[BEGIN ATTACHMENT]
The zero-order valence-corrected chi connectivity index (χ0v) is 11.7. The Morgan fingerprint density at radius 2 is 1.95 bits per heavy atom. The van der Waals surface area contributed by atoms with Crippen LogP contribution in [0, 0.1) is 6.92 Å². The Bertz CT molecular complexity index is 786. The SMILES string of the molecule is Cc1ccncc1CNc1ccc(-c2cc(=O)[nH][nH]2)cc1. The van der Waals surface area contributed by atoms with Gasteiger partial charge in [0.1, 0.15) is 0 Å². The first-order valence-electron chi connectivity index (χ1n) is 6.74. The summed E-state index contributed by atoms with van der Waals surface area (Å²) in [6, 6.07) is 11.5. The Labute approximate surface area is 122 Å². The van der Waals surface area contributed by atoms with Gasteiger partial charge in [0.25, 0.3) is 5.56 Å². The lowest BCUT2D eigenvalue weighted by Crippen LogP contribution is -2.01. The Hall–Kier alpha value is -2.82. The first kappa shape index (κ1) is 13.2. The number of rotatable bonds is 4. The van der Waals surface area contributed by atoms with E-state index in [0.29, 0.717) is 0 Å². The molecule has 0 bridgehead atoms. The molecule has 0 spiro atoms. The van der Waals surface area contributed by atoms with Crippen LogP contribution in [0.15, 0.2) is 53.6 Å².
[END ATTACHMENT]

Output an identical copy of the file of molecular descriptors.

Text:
The zero-order valence-corrected chi connectivity index (χ0v) is 11.7. The Morgan fingerprint density at radius 2 is 1.95 bits per heavy atom. The van der Waals surface area contributed by atoms with Crippen LogP contribution in [0, 0.1) is 6.92 Å². The Bertz CT molecular complexity index is 786. The SMILES string of the molecule is Cc1ccncc1CNc1ccc(-c2cc(=O)[nH][nH]2)cc1. The van der Waals surface area contributed by atoms with Gasteiger partial charge in [0.1, 0.15) is 0 Å². The first-order valence-electron chi connectivity index (χ1n) is 6.74. The summed E-state index contributed by atoms with van der Waals surface area (Å²) in [6, 6.07) is 11.5. The Labute approximate surface area is 122 Å². The van der Waals surface area contributed by atoms with Gasteiger partial charge in [0.25, 0.3) is 5.56 Å². The lowest BCUT2D eigenvalue weighted by Crippen LogP contribution is -2.01. The Hall–Kier alpha value is -2.82. The first kappa shape index (κ1) is 13.2. The number of rotatable bonds is 4. The van der Waals surface area contributed by atoms with E-state index in [0.29, 0.717) is 0 Å². The molecule has 0 bridgehead atoms. The molecule has 0 spiro atoms. The van der Waals surface area contributed by atoms with Crippen LogP contribution in [0.15, 0.2) is 53.6 Å².